|Subject: Timorese refugees paying to go
home, UN says
Timorese refugees paying to go home, UN says
SUAI, East Timor, Nov 13 (Reuters) - East Timorese refugees coming home from camps in West Timor are paying Indonesian soldiers to help secure their freedom, aid workers said on Monday.
The head of the U.N. refugee agency in the East Timor border town of Suai, Joan Allison, told a delegation from the U.N. Security Council Indonesian soldiers were levying registration fees on some of the thousands of East Timorese trying to go home.
"One group returning on Saturday were approached by TNI (military) and charged 25,000 rupiah ($2.70) per family," she told the 15-member delegation.
"In addition to cash, these soldiers took 10 chickens, three cows and a goat from the group numbering 85."
This represents a serious burden for the impoverished refugees, who have been living in crowded camps in Indonesian West Timor for more than a year.
More than 120,000 refugees are still in the camps after fleeing last year's post-independence vote chaos or were forced across the border by pro-Jakarta militias.
Speaking to a group of East Timorese locals in Suai, Security Council delegation head Martin Andjaba said he would do his best to pressure Indonesian authorities to allow all East Timor refugees to return home.
"Right now, they are suffering over there. They must come back," he said. "One of the problems is your fathers and mothers ... your brothers and sisters are across the border ... did not go there on their own free will. They were forced to go there. But they don't belong there."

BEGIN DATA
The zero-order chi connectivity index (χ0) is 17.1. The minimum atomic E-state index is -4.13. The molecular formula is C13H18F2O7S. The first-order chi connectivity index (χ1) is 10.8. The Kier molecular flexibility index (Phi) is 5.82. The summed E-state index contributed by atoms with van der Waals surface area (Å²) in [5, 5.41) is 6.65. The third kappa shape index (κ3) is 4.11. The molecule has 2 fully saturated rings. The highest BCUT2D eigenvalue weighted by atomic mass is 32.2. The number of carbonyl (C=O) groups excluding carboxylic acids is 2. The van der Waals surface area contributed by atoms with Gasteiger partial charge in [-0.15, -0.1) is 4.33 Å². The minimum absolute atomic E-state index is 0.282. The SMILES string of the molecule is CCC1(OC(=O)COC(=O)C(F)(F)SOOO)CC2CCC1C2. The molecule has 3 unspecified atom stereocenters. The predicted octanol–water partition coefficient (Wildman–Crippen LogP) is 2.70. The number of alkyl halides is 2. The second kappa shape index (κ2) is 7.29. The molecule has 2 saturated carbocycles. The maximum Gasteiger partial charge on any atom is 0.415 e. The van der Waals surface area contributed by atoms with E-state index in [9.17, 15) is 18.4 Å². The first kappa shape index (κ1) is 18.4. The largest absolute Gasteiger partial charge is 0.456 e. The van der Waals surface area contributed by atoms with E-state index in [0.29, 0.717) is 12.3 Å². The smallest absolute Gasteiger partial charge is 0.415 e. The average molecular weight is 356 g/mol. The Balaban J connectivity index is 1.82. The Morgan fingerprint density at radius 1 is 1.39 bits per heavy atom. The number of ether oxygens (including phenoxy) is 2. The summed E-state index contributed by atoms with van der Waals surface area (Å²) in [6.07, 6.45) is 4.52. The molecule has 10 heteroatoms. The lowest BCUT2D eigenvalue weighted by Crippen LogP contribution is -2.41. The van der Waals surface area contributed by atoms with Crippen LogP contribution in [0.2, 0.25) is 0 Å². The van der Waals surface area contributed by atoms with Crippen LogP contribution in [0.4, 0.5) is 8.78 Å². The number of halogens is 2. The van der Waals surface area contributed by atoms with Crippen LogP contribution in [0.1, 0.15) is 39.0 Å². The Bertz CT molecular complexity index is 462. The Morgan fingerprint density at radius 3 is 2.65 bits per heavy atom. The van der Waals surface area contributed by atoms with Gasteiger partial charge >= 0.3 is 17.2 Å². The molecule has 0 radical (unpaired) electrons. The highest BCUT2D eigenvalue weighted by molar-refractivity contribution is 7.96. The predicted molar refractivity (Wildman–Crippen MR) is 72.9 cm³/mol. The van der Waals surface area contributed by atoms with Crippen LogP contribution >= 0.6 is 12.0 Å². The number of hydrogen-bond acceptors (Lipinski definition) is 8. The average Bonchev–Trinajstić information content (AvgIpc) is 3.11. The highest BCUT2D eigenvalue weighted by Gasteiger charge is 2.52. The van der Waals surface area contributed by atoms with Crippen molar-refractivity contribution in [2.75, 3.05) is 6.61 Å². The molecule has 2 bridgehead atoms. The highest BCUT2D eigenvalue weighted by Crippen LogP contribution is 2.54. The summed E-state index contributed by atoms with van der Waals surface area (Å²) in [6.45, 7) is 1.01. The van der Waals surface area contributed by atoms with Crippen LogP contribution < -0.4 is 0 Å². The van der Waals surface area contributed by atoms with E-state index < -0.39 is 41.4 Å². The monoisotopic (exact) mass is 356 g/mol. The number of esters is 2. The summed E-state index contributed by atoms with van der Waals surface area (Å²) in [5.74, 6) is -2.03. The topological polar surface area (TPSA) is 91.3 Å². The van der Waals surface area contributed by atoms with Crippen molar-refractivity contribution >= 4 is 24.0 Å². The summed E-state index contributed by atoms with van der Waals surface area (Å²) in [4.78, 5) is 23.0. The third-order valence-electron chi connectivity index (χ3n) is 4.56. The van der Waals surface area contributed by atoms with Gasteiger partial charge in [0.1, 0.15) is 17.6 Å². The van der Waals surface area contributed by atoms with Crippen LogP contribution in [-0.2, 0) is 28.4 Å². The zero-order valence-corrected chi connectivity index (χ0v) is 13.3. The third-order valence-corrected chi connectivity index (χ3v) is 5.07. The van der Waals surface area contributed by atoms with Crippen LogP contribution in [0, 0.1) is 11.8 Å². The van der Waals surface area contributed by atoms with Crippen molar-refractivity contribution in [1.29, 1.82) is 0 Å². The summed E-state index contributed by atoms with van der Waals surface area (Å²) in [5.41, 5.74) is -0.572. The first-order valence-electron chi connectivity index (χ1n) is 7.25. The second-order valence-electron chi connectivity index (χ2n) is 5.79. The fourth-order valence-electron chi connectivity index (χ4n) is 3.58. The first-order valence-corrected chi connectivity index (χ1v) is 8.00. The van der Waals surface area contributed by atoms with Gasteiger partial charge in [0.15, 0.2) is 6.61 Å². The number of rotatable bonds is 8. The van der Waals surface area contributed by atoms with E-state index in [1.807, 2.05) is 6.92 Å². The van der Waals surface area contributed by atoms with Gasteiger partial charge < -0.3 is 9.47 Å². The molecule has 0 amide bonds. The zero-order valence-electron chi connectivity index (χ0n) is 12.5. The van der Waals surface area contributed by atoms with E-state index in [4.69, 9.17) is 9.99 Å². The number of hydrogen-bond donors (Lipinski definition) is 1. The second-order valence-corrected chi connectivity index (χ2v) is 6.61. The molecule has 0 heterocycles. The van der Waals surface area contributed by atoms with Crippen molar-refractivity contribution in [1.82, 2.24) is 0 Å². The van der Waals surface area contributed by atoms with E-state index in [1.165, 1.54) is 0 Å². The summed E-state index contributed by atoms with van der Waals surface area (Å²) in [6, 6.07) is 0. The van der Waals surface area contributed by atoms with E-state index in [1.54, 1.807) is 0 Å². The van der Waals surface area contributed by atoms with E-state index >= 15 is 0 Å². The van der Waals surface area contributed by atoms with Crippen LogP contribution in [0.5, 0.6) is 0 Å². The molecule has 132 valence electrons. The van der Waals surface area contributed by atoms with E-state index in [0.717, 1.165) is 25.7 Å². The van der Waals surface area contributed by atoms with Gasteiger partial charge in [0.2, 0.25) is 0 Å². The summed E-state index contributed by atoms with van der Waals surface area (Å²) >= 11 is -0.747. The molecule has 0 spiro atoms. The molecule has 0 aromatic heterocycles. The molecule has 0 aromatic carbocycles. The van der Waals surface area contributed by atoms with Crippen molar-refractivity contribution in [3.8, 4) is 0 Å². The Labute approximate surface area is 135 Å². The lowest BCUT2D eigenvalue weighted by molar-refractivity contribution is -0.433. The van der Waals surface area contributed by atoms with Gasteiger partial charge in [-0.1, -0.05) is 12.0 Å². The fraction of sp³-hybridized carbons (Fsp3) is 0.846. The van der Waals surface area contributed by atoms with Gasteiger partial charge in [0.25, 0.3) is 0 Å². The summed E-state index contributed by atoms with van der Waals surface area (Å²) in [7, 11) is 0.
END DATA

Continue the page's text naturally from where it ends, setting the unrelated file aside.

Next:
VISIT FOLLOWS MURDERS
The Security Council sent the delegation to visit East and West Timor as well as Jakarta after pro-Jakarta militias operating from the refugee camps butchered three U.N. aid workers in the West Timor town of Atambua in September.
All foreign aid workers pulled out of West Timor after the killings and have not returned because of security fears. The move has halted large-scale repatriation of the refugees still there.
The U.N. district administrator in Suai, Kenji Isezaki, told the delegation lack of funding was jeopardising investigations in serious crimes in the district.
He said several East Timorese who had confessed involvement in rape and murder committed during last year's political violence are being set free because of the lack of money for investigations.
The militias, supported by sections of the Indonesian military in a bid to sway last year's independence vote, laid waste to the territory after it overwhelmingly opted to end Jakarta's military occupation.
The world community is demanding the militias and the Indonesian soldiers and police who helped them be brought to justice over the violence.
TRIAL FILES READY
In Jakarta, Attorney-General Marzuki Darusman told reporters he had prepared 14 lawsuits over the post-ballot violence.
"If the U.N. asks us about the probe, we are ready with the files," he said, without giving any details.
Darusman had named 19 people including some generals as suspects. But Jakarta has been criticised for failing to move against the then armed forces chief, General Wiranto, linked to the violence by a government human rights commission investigation.
Wiranto has since retired.
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